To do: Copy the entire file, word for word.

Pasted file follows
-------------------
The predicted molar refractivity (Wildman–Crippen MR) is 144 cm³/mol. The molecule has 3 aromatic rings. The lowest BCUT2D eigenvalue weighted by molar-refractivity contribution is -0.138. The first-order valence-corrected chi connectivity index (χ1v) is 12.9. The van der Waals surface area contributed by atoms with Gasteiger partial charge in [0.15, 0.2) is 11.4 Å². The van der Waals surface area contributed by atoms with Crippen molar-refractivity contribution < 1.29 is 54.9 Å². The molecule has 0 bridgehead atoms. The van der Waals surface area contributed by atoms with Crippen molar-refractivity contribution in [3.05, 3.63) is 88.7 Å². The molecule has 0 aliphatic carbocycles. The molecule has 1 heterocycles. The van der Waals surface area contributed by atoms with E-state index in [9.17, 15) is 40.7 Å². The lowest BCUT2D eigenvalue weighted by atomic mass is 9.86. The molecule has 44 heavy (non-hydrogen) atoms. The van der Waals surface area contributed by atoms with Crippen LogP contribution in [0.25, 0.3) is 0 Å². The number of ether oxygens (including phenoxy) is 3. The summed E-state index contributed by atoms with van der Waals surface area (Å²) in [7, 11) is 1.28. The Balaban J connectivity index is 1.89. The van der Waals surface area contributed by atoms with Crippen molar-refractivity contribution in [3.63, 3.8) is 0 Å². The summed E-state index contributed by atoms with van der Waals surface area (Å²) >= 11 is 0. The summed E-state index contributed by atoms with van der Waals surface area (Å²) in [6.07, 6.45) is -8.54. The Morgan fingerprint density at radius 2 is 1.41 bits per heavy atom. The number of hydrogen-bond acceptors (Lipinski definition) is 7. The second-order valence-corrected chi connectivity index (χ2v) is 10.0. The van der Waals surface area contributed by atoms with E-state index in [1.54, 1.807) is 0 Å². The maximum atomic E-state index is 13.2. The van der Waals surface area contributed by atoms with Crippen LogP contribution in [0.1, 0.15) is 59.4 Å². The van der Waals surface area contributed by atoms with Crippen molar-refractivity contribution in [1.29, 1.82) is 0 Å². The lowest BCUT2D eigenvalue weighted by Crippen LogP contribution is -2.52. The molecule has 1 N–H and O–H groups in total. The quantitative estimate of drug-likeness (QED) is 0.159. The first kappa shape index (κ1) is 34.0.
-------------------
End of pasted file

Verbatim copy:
The predicted molar refractivity (Wildman–Crippen MR) is 144 cm³/mol. The molecule has 3 aromatic rings. The lowest BCUT2D eigenvalue weighted by molar-refractivity contribution is -0.138. The first-order valence-corrected chi connectivity index (χ1v) is 12.9. The van der Waals surface area contributed by atoms with Gasteiger partial charge in [0.15, 0.2) is 11.4 Å². The van der Waals surface area contributed by atoms with Crippen molar-refractivity contribution < 1.29 is 54.9 Å². The molecule has 0 bridgehead atoms. The van der Waals surface area contributed by atoms with Crippen molar-refractivity contribution in [3.05, 3.63) is 88.7 Å². The molecule has 0 aliphatic carbocycles. The molecule has 1 heterocycles. The van der Waals surface area contributed by atoms with E-state index in [9.17, 15) is 40.7 Å². The lowest BCUT2D eigenvalue weighted by atomic mass is 9.86. The molecule has 44 heavy (non-hydrogen) atoms. The van der Waals surface area contributed by atoms with Crippen LogP contribution in [0.25, 0.3) is 0 Å². The number of ether oxygens (including phenoxy) is 3. The summed E-state index contributed by atoms with van der Waals surface area (Å²) in [7, 11) is 1.28. The Balaban J connectivity index is 1.89. The van der Waals surface area contributed by atoms with Crippen molar-refractivity contribution in [3.63, 3.8) is 0 Å². The summed E-state index contributed by atoms with van der Waals surface area (Å²) >= 11 is 0. The summed E-state index contributed by atoms with van der Waals surface area (Å²) in [6.07, 6.45) is -8.54. The Morgan fingerprint density at radius 2 is 1.41 bits per heavy atom. The number of hydrogen-bond acceptors (Lipinski definition) is 7. The second-order valence-corrected chi connectivity index (χ2v) is 10.0. The van der Waals surface area contributed by atoms with E-state index in [1.54, 1.807) is 0 Å². The maximum atomic E-state index is 13.2. The van der Waals surface area contributed by atoms with Crippen LogP contribution in [0.1, 0.15) is 59.4 Å². The van der Waals surface area contributed by atoms with Crippen molar-refractivity contribution in [1.29, 1.82) is 0 Å². The lowest BCUT2D eigenvalue weighted by Crippen LogP contribution is -2.52. The molecule has 1 N–H and O–H groups in total. The quantitative estimate of drug-likeness (QED) is 0.159. The first kappa shape index (κ1) is 34.0.